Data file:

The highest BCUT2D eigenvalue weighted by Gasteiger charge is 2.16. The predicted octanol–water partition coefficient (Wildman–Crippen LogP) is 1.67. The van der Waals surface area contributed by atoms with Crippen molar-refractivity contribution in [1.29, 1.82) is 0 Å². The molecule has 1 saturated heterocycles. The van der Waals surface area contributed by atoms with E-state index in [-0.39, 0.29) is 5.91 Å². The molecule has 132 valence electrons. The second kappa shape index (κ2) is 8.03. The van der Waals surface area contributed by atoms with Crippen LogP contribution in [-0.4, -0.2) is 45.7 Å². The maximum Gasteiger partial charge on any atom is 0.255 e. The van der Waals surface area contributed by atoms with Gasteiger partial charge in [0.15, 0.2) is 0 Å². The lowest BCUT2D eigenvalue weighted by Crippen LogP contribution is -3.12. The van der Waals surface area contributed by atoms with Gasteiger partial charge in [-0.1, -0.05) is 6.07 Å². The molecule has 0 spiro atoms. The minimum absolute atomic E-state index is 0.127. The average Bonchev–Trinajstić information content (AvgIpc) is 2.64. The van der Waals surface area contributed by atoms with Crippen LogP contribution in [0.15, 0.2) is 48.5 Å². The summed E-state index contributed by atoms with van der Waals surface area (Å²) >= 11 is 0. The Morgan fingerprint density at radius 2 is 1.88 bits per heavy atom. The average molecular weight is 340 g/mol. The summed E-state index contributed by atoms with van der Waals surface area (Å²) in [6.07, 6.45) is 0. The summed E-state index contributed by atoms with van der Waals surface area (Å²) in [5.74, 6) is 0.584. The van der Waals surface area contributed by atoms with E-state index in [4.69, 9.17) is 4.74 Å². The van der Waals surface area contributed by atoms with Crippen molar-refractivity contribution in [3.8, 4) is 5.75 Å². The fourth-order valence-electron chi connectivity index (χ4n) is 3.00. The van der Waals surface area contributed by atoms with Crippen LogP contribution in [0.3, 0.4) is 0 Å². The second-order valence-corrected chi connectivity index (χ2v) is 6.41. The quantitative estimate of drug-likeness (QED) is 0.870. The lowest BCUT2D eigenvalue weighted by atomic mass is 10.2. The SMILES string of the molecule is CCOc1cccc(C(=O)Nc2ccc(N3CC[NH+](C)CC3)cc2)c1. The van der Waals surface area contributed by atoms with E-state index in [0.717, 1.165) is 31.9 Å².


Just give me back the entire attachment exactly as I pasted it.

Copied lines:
The highest BCUT2D eigenvalue weighted by Gasteiger charge is 2.16. The predicted octanol–water partition coefficient (Wildman–Crippen LogP) is 1.67. The van der Waals surface area contributed by atoms with Crippen molar-refractivity contribution in [1.29, 1.82) is 0 Å². The molecule has 1 saturated heterocycles. The van der Waals surface area contributed by atoms with E-state index in [-0.39, 0.29) is 5.91 Å². The molecule has 132 valence electrons. The second kappa shape index (κ2) is 8.03. The van der Waals surface area contributed by atoms with Crippen LogP contribution in [-0.4, -0.2) is 45.7 Å². The maximum Gasteiger partial charge on any atom is 0.255 e. The van der Waals surface area contributed by atoms with Gasteiger partial charge in [0.15, 0.2) is 0 Å². The lowest BCUT2D eigenvalue weighted by Crippen LogP contribution is -3.12. The van der Waals surface area contributed by atoms with Gasteiger partial charge in [-0.1, -0.05) is 6.07 Å². The molecule has 0 spiro atoms. The minimum absolute atomic E-state index is 0.127. The average Bonchev–Trinajstić information content (AvgIpc) is 2.64. The van der Waals surface area contributed by atoms with Crippen LogP contribution in [0.15, 0.2) is 48.5 Å². The summed E-state index contributed by atoms with van der Waals surface area (Å²) >= 11 is 0. The Morgan fingerprint density at radius 2 is 1.88 bits per heavy atom. The average molecular weight is 340 g/mol. The summed E-state index contributed by atoms with van der Waals surface area (Å²) in [6.07, 6.45) is 0. The summed E-state index contributed by atoms with van der Waals surface area (Å²) in [5.74, 6) is 0.584. The van der Waals surface area contributed by atoms with E-state index in [4.69, 9.17) is 4.74 Å². The van der Waals surface area contributed by atoms with Crippen molar-refractivity contribution in [3.8, 4) is 5.75 Å². The fourth-order valence-electron chi connectivity index (χ4n) is 3.00. The van der Waals surface area contributed by atoms with Crippen LogP contribution in [0.3, 0.4) is 0 Å². The second-order valence-corrected chi connectivity index (χ2v) is 6.41. The quantitative estimate of drug-likeness (QED) is 0.870. The lowest BCUT2D eigenvalue weighted by atomic mass is 10.2. The SMILES string of the molecule is CCOc1cccc(C(=O)Nc2ccc(N3CC[NH+](C)CC3)cc2)c1. The van der Waals surface area contributed by atoms with E-state index in [0.717, 1.165) is 31.9 Å².